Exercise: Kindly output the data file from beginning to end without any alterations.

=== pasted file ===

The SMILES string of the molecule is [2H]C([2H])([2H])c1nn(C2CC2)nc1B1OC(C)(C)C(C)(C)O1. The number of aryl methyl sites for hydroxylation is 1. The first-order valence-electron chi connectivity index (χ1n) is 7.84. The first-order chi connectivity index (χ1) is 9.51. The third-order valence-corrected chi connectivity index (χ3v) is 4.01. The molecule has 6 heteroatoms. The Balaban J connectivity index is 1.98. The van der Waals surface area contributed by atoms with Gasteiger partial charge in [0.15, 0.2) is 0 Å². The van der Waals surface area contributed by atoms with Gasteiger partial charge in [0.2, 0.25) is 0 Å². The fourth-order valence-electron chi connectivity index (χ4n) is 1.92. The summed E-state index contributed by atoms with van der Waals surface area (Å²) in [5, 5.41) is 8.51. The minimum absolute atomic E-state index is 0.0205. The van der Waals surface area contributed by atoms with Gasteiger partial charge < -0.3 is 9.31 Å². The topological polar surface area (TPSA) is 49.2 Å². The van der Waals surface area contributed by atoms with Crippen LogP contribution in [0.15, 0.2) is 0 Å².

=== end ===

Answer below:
The SMILES string of the molecule is [2H]C([2H])([2H])c1nn(C2CC2)nc1B1OC(C)(C)C(C)(C)O1. The number of aryl methyl sites for hydroxylation is 1. The first-order valence-electron chi connectivity index (χ1n) is 7.84. The first-order chi connectivity index (χ1) is 9.51. The third-order valence-corrected chi connectivity index (χ3v) is 4.01. The molecule has 6 heteroatoms. The Balaban J connectivity index is 1.98. The van der Waals surface area contributed by atoms with Gasteiger partial charge in [0.15, 0.2) is 0 Å². The van der Waals surface area contributed by atoms with Gasteiger partial charge in [0.2, 0.25) is 0 Å². The fourth-order valence-electron chi connectivity index (χ4n) is 1.92. The summed E-state index contributed by atoms with van der Waals surface area (Å²) in [5, 5.41) is 8.51. The minimum absolute atomic E-state index is 0.0205. The van der Waals surface area contributed by atoms with Gasteiger partial charge < -0.3 is 9.31 Å². The topological polar surface area (TPSA) is 49.2 Å². The van der Waals surface area contributed by atoms with Crippen LogP contribution in [0.15, 0.2) is 0 Å².